William S.Burroughs once said, “When you stop growing you start dying.” The coal camps (unincorporated communities) and small towns in southern West Virginia are dying a slow death. Prince, Thurmond, Nuttalburg, Stotesbury, Kaymoor, Sewell, and Quinnimont are already ghost towns. Maben, Mullens, Wyco, Pierpont, Lynco, Slab Fork, HooHoo, Glen Rogers, Jenny Gap, Otsego, and many others are barely alive. It must be strange to once live here, as my mom did, and now see the poverty and sadness that permeates the area.
When I go back to Sacramento where I was born or think about San Diego in the 1970s, it’s not recognizable now because of the growth. Just the opposite is occurring in southern West Virginia. My mom grew up in Maben and went to high school in Mullens. Maben was once a bustling lumber town. It had wooden sidewalks, whitewashed fences, tennis courts, schools, and even a movie house. The W.M. Ritter Lumber company ran a nice company town. When it was sawed out, the lumber company left, and the coal mining began. The town became dirty, nothing was kept up, schools closed, basically it went to pot. The kids from Maben had to be bussed to Mullens to go to high school. All the Mullens’ kids were “townies”; if you were from Maben you were looked down upon. Butch, my mom’s youngest brother, lived in Mullens when he went to high school. He was lucky according to my mom.
Her favorite job was Stevens Clinic in Welch. She worked there from 1954-56, and hadn’t been back until this trip. Glass Castle by Jeannette Walls is a fantastic book that partially takes place in Welch. I highly recommend it. She paints a vivid picture of what living in Welch was like in the mid 1970s. It has only gotten worse. It was devastatingly sad to see the city. My mom had wonderful stories about working there, and how the town was just buzzing with life. We both knew it was going to be bad after reading Glass Castle, but even that didn’t prepare us for what we saw. Boarded up buildings, empty lots, empty homes, no commerce, no buzz, no vibrancy, just a sense of hopelessness and despair. In the heyday of the 1950s the population was almost 7,000. Now there is around 1,500.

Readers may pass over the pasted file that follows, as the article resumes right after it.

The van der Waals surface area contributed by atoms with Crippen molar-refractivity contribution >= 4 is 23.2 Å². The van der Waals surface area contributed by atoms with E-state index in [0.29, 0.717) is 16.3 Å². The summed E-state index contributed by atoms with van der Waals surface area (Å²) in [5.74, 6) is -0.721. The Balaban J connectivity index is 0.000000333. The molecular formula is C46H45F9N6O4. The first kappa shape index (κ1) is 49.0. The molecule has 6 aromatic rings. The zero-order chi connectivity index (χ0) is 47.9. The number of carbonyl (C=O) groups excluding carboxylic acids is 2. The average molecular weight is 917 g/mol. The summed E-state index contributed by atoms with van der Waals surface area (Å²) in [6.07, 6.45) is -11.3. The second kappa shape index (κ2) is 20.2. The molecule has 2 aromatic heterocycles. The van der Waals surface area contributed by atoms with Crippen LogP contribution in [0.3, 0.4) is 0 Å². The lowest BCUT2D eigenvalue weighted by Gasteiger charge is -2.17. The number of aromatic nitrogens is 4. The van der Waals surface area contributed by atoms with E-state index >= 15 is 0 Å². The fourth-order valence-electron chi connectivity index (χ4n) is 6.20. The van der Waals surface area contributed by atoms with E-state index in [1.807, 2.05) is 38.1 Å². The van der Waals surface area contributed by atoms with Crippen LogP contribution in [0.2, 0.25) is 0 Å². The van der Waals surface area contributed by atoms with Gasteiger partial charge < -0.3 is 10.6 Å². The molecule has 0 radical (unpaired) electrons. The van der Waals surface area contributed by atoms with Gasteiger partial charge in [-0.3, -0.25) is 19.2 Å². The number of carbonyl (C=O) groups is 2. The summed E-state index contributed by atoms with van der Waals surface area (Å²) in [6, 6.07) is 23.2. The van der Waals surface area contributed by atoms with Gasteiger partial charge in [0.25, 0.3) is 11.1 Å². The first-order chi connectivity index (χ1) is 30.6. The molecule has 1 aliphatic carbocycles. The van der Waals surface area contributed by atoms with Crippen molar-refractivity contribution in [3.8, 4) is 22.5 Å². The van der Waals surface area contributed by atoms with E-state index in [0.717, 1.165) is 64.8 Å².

McDowell is one of the poorest counties in one of the poorest states in the USA. Welch is the county seat. I won’t overwhelm you with statistics, but here are a few.
- Life expectancy for men is 64 years
- Less than half the adults have graduated high school
- Median income per household is $21,574
- Overall poverty rate of 33%, childhood poverty rate of 56%
- Obesity rate is 37.9%
- Teen pregnancy rate is 96 out of 1,000 girls, double the state & triple the national average.
Most of the folks are down on the government or outright hate it, yet they are dependent upon it. Welfare checks, disability checks, food stamps, free lunches for kids, and the community hospital. And drug abuse is rampant.
I often wonder why the people that remain just don’t leave? I don’t know what the solution is? Without coal mining there is no work. Welch and all the small towns and coal camps are very isolated. I can’t imagine what can turn it all around. One day they will probably all be ghost towns.
I took very little pictures because it felt like I was exploiting their plight.
Sad. I’m even more glad to be a San Diegan after reading this.
Sent from my iPhone
Isn’t the star on the front of the house mean that they had a son in the war? I.E. WWII
That’s exactly what I thought! She told me it’s decorative, and that families that lost a son during the war hung a gold star flag.
Thanks Greg. Well done!
Very interesting, how sad to see your hometown change for the worse. I am sure your mom was happy to have you along.
I see a star like that on many of the military houses in my neighborhood, I will need to ask the next time any of them outside.
Years ago I read The Glass Castle so it was interesting to read your account as a visitor. Thank you.
I just watched Hoop Dreams, about two inner-city kids trying to get out of the ghetto through their mad basketball skills. It is a small miracle when people are able to get out of those places. It’s even more of a challenge to adjust their mindsets to keep them out.